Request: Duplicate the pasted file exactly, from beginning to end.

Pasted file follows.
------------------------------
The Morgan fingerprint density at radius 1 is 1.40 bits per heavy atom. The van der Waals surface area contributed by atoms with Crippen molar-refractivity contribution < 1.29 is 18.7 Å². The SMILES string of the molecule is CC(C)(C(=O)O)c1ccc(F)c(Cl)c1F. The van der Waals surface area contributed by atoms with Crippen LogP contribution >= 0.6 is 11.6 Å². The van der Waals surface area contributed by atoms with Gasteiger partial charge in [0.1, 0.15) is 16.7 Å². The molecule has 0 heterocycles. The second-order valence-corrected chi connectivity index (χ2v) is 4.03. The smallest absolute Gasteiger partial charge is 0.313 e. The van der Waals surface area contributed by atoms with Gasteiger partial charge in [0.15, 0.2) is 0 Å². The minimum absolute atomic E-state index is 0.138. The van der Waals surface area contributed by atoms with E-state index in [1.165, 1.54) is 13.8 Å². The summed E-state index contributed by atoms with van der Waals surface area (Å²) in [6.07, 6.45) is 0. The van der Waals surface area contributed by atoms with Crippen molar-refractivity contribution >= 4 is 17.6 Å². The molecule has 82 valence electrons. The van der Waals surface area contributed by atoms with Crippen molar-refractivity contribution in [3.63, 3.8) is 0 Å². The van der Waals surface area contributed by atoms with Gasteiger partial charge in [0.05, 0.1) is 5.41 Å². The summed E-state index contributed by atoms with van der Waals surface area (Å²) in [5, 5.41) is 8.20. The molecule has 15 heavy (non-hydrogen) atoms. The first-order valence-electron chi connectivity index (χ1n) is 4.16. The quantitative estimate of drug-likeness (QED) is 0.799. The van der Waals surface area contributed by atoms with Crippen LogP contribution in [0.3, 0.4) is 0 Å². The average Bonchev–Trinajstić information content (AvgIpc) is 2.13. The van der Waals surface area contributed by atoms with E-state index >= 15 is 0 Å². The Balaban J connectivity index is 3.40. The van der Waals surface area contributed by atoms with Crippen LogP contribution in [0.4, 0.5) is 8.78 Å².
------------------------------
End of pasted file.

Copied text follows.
The Morgan fingerprint density at radius 1 is 1.40 bits per heavy atom. The van der Waals surface area contributed by atoms with Crippen molar-refractivity contribution < 1.29 is 18.7 Å². The SMILES string of the molecule is CC(C)(C(=O)O)c1ccc(F)c(Cl)c1F. The van der Waals surface area contributed by atoms with Crippen LogP contribution >= 0.6 is 11.6 Å². The van der Waals surface area contributed by atoms with Gasteiger partial charge in [0.1, 0.15) is 16.7 Å². The molecule has 0 heterocycles. The second-order valence-corrected chi connectivity index (χ2v) is 4.03. The smallest absolute Gasteiger partial charge is 0.313 e. The van der Waals surface area contributed by atoms with Gasteiger partial charge in [0.15, 0.2) is 0 Å². The minimum absolute atomic E-state index is 0.138. The van der Waals surface area contributed by atoms with E-state index in [1.165, 1.54) is 13.8 Å². The summed E-state index contributed by atoms with van der Waals surface area (Å²) in [6.07, 6.45) is 0. The van der Waals surface area contributed by atoms with Crippen molar-refractivity contribution >= 4 is 17.6 Å². The molecule has 82 valence electrons. The van der Waals surface area contributed by atoms with Crippen molar-refractivity contribution in [3.63, 3.8) is 0 Å². The van der Waals surface area contributed by atoms with Gasteiger partial charge in [0.05, 0.1) is 5.41 Å². The summed E-state index contributed by atoms with van der Waals surface area (Å²) in [5, 5.41) is 8.20. The molecule has 15 heavy (non-hydrogen) atoms. The first-order valence-electron chi connectivity index (χ1n) is 4.16. The quantitative estimate of drug-likeness (QED) is 0.799. The van der Waals surface area contributed by atoms with Crippen LogP contribution in [0.3, 0.4) is 0 Å². The average Bonchev–Trinajstić information content (AvgIpc) is 2.13. The van der Waals surface area contributed by atoms with E-state index >= 15 is 0 Å². The Balaban J connectivity index is 3.40. The van der Waals surface area contributed by atoms with Crippen LogP contribution in [0.4, 0.5) is 8.78 Å².